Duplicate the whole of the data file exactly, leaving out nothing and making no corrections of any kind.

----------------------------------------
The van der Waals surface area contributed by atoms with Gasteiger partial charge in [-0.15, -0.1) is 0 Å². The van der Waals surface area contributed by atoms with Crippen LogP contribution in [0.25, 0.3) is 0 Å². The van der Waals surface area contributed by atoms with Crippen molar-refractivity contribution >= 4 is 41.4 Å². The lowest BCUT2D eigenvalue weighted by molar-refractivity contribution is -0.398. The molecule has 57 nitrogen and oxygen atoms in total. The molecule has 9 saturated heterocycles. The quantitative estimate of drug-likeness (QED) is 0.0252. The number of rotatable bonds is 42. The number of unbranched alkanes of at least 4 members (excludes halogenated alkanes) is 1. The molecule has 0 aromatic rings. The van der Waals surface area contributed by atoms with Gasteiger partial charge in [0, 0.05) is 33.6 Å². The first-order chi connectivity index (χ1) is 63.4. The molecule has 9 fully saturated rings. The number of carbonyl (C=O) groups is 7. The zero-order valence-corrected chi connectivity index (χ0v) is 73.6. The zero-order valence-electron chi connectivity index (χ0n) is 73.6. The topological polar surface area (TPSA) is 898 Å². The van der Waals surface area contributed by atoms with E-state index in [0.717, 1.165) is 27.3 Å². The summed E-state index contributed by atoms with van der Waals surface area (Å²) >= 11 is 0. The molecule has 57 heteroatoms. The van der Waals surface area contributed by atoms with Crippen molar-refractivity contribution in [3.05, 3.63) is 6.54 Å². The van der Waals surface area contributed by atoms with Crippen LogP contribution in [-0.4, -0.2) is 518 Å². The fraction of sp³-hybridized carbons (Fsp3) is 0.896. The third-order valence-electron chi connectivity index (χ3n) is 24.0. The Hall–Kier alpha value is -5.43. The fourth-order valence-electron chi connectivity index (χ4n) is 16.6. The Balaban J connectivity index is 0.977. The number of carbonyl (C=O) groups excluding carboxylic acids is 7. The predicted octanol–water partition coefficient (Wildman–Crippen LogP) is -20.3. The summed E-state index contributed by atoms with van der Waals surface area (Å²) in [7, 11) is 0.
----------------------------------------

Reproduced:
The van der Waals surface area contributed by atoms with Gasteiger partial charge in [-0.15, -0.1) is 0 Å². The van der Waals surface area contributed by atoms with Crippen LogP contribution in [0.25, 0.3) is 0 Å². The van der Waals surface area contributed by atoms with Crippen molar-refractivity contribution >= 4 is 41.4 Å². The lowest BCUT2D eigenvalue weighted by molar-refractivity contribution is -0.398. The molecule has 57 nitrogen and oxygen atoms in total. The molecule has 9 saturated heterocycles. The quantitative estimate of drug-likeness (QED) is 0.0252. The number of rotatable bonds is 42. The number of unbranched alkanes of at least 4 members (excludes halogenated alkanes) is 1. The molecule has 0 aromatic rings. The van der Waals surface area contributed by atoms with Gasteiger partial charge in [0, 0.05) is 33.6 Å². The first-order chi connectivity index (χ1) is 63.4. The molecule has 9 fully saturated rings. The number of carbonyl (C=O) groups is 7. The zero-order valence-corrected chi connectivity index (χ0v) is 73.6. The zero-order valence-electron chi connectivity index (χ0n) is 73.6. The topological polar surface area (TPSA) is 898 Å². The van der Waals surface area contributed by atoms with E-state index in [0.717, 1.165) is 27.3 Å². The summed E-state index contributed by atoms with van der Waals surface area (Å²) >= 11 is 0. The molecule has 57 heteroatoms. The van der Waals surface area contributed by atoms with Crippen molar-refractivity contribution in [3.05, 3.63) is 6.54 Å². The van der Waals surface area contributed by atoms with Crippen LogP contribution in [-0.4, -0.2) is 518 Å². The fraction of sp³-hybridized carbons (Fsp3) is 0.896. The third-order valence-electron chi connectivity index (χ3n) is 24.0. The Hall–Kier alpha value is -5.43. The fourth-order valence-electron chi connectivity index (χ4n) is 16.6. The Balaban J connectivity index is 0.977. The number of carbonyl (C=O) groups excluding carboxylic acids is 7. The predicted octanol–water partition coefficient (Wildman–Crippen LogP) is -20.3. The summed E-state index contributed by atoms with van der Waals surface area (Å²) in [7, 11) is 0.